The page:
Passive immobilization with RFID occurs via a so-called challenge-response mechanism. When you insert your key, the tag reader sends a random number (the challenge) to the tag via a 125-kHz RF transmission. The tag receives the random number, encrypts it with a secret key code, and then sends the en-crypted number (the response) back to the tag reader. The tag reader, meanwhile, has encrypted the random number itself, using the same secret key that the tag used. The tag reader then compares the remote's response to its own encrypted result. A match enables the engine; a mismatch doesn't.
RFID tags not only add security without buttons, but many of them do it without a battery. They get their power from the tag reader, through the air, via inductive coupling. The challenge transmission signal from the tag reader energizes a tiny coil in the tag, which converts the signal into electrical current. This current charges a small capacitor with just enough energy for the tag to send its response transmission.
Another use for RFID tags is passive entry, in which your car recognizes you as you approach and automatically unlocks. Actually, the car doesn't recognize you, but the RFID tag that's on your person, either in a key fob or in a card in your wallet. Passive-entry systems typically have an RFID tag reader connected to separate antennas in each car door and the trunk. When you pull on a door handle or the trunk latch, the tag reader for that entry point is activated and allows entry to the car only at that location. Also, these systems work to distances of only about 5 ft, so your car won't unlock until you're close enough to enter it. Otherwise, someone else could enter your car when you're nearby but out of sight—inside a store, for example. Passive-entry systems also have enough intelligence to know whether you're in or out of the car and whether you're accompanied by someone—your spouse, for example—who also has an RFID tag that works with the car.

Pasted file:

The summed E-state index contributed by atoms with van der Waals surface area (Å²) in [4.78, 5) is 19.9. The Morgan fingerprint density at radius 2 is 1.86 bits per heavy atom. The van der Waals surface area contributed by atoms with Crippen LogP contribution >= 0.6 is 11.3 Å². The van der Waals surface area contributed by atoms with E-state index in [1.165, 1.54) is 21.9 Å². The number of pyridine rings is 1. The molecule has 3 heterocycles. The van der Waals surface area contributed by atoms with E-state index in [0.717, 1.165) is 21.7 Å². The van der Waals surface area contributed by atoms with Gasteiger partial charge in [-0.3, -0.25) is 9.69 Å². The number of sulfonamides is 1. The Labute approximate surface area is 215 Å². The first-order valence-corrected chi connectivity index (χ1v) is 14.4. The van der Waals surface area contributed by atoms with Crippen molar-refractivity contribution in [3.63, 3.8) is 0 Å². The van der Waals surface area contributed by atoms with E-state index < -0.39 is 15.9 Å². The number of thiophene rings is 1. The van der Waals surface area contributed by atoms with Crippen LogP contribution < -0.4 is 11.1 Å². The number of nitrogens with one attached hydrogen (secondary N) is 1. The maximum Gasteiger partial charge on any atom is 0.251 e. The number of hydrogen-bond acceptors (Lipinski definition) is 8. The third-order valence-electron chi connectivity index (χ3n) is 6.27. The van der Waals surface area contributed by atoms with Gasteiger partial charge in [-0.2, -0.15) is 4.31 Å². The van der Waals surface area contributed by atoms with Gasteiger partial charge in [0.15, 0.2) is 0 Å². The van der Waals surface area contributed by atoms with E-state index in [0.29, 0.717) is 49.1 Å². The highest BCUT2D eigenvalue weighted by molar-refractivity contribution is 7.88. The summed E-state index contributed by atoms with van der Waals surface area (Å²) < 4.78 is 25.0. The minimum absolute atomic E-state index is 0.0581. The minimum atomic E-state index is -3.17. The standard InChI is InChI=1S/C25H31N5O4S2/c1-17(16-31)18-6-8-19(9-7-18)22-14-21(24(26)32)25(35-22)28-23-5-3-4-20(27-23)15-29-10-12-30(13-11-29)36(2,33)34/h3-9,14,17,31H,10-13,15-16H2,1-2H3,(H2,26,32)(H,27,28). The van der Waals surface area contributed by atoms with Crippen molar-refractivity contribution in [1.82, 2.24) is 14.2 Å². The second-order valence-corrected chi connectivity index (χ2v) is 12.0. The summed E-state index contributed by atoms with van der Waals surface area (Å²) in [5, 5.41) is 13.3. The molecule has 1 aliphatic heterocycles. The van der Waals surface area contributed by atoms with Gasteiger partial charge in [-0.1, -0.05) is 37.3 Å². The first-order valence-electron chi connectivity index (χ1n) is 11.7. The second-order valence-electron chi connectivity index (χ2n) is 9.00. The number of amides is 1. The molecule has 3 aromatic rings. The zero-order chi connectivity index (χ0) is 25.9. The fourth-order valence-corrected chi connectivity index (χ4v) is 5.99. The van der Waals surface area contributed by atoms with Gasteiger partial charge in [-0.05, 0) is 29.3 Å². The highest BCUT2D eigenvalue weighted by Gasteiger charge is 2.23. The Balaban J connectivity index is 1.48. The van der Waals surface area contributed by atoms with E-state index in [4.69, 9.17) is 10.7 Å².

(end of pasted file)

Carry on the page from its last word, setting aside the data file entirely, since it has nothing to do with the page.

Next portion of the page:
Some new cars, once they've recognized you, automatically invoke your personal driving preferences, such as seat and steering wheel positions, radio stations, and climate-control settings. If you like warm feet and cool jazz, that's what you'll get. You won't be bombarded by the frigid air and hip-hop previously set by your teen-age offspring.
If you're interested in adding secure-access technology to your own applications, be aware that it isn't a trivial task, but neither is it rocket science. The electronic components you need, plus a wealth of design information and guidelines, are available from well-known companies. Typical devices include microcontrollers, RFID tags, and RF transmitter and receiver chips. You'll also need some small antennas for your product design, which the chip vendors can help you select or design.
The chip vendors supply some of the key software modules you need, but you'll need to tailor the program code to your own requirements.
You may wonder, of course, if all these secure-access techniques and components really work. They do. Since European countries mandated the inclusion of immobilizers in new cars a few years ago, thefts cars there have decreased by 90%.
In the Embedded Systems column that ran in the September 3 issue of Design News, we mistakenly attributed the sidebar on the origin of the DO178B standard for aerospace systems whose failure could put human life at risk. Microchip did not provide that sidebar and, in fact, is not involved in the aerospace industry. We regret the error.